Debt is a proverbial four-letter word these days, and not just because it actually has four letters.
After years of easy money and low interest rates, the worm has turned—and quickly. Where once hospitals of all stripes had an easy time offering debt through the municipal markets, now only the highest-rated hospitals—that is, those that make a margin—can effectively sell a debt offering. Those on the lower end of the totem pole are largely out of luck. And forget about bank loans. It only seems like those guys aren't lending to anyone these days. Debt is available but only at extremely high interest rates, by recent historical standards.
I'm not sure who coined this term, but many have called the recent credit crisis the Great Deleveraging. I like the term because it effectively describes the aftermath of what ails the economy—a debt binge across all economic sectors the likes of which we have never seen. The recent rash of job cuts and skyrocketing interest rates on debt reinforce the truth that deleveraging can be extremely painful, especially for an economy that depends on debt as much as ours does, or did. Where once lenders didn't meet anyone to whom they wouldn't loan money, now they're only offering loans to those who can pay it back. That might sound like a good thing, but the pendulum has swung so far back to safety compared to the recklessness of recent years that, as one wag put it to me in a recent conversation, you can only borrow money if you don't need it.
What a paradox.
So what does the Great Deleveraging mean for you? It depends on a lot of variables. Some hospitals and health systems dug a pretty deep a hole for themselves with too-good-to-be-true derivative or swap transactions where they were fixing rates synthetically.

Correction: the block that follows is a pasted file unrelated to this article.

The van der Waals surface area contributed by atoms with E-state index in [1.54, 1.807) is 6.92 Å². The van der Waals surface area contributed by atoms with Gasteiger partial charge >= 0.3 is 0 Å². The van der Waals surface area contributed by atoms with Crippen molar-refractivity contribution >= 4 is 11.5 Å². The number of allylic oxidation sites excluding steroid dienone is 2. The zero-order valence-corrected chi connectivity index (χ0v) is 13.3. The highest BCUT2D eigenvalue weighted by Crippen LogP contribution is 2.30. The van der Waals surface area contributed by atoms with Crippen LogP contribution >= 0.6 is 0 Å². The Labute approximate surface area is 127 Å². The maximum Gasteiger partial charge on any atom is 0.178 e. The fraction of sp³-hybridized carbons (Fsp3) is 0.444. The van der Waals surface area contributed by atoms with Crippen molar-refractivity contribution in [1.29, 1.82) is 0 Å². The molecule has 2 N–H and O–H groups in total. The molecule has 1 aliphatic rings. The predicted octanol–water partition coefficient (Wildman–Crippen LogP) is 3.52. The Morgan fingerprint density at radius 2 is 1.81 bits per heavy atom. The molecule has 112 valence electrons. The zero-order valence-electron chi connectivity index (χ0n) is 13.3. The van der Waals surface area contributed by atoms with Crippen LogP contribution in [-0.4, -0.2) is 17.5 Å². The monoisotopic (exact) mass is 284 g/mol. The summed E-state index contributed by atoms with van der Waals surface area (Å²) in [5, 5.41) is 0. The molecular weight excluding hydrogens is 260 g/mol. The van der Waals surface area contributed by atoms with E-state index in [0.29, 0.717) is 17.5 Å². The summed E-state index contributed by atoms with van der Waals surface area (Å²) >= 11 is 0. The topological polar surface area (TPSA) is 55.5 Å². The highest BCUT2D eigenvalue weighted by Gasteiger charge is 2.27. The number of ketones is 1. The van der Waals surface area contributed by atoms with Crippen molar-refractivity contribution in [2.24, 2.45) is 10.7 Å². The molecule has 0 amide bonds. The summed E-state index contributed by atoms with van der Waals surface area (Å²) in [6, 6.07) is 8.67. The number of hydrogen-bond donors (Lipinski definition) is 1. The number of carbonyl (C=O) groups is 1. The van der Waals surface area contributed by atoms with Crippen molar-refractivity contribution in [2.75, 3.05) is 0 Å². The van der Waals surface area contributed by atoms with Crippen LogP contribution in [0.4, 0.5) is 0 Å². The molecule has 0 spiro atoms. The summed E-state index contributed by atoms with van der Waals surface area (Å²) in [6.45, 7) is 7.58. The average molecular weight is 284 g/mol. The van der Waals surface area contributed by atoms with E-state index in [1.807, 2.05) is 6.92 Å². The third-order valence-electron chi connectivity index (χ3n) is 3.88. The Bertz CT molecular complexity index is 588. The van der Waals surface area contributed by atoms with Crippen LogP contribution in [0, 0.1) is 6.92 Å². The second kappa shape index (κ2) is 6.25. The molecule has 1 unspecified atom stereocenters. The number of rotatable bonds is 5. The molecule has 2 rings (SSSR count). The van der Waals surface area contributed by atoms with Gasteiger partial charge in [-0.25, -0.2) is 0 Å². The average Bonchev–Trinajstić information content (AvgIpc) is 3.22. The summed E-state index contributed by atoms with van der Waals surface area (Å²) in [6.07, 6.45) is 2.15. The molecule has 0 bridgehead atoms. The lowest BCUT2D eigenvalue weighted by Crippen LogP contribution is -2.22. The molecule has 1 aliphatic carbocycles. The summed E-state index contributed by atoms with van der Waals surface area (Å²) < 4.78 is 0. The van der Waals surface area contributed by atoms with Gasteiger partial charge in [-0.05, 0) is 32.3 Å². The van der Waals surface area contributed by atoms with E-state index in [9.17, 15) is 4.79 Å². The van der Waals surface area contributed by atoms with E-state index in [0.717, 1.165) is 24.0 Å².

Meanwhile, hospitals that didn't try the swap magic are still often going wanting if they need new debt, but at least they aren't being forced to put up significant collateral to keep their debt covenants intact. For those that are having to put up additional capital to make up for the swap losses, in addition to everything else, they have to wonder whether they are going to get caught up in defaults that they thought they would never have approached.
So that's the bad news.
The good news may be this: You're going to be judged going forward on how well you do the blocking and tackling with operations. If you're offering poor patient care and bad customer service, for example, it's not as easy to cover that up with cheap debt, new glittering patient towers and technology purchases funded on the same, and promises that bad financial and operating performance will be fixed with the new toys. According to the finance section of our HealthLeaders Media Industry Survey, about 60% of hospital leaders expect their capital investment expenditures to decrease or remain flat in 2009. Many hospital CFOs and COOs I talk to now are focusing more effort than ever in collecting what they're owed, improving processes, bettering patient care, and other basics that should have been at the forefront of their intellectual capital demands all along—and they're only talking about expansion or acquisitions that can be accomplished organically. Much of this transformation has been forced upon us, it's true. But as the old saying goes, better late than never.
Our parents and grandparents always cautioned us about buying on credit, knowing as they did that it fostered carelessness and a tendency to focus on instant gratification rather than saving for and investing in the future. Collectively, we forgot that lesson for a while, but such wisdom has never seemed more prescient.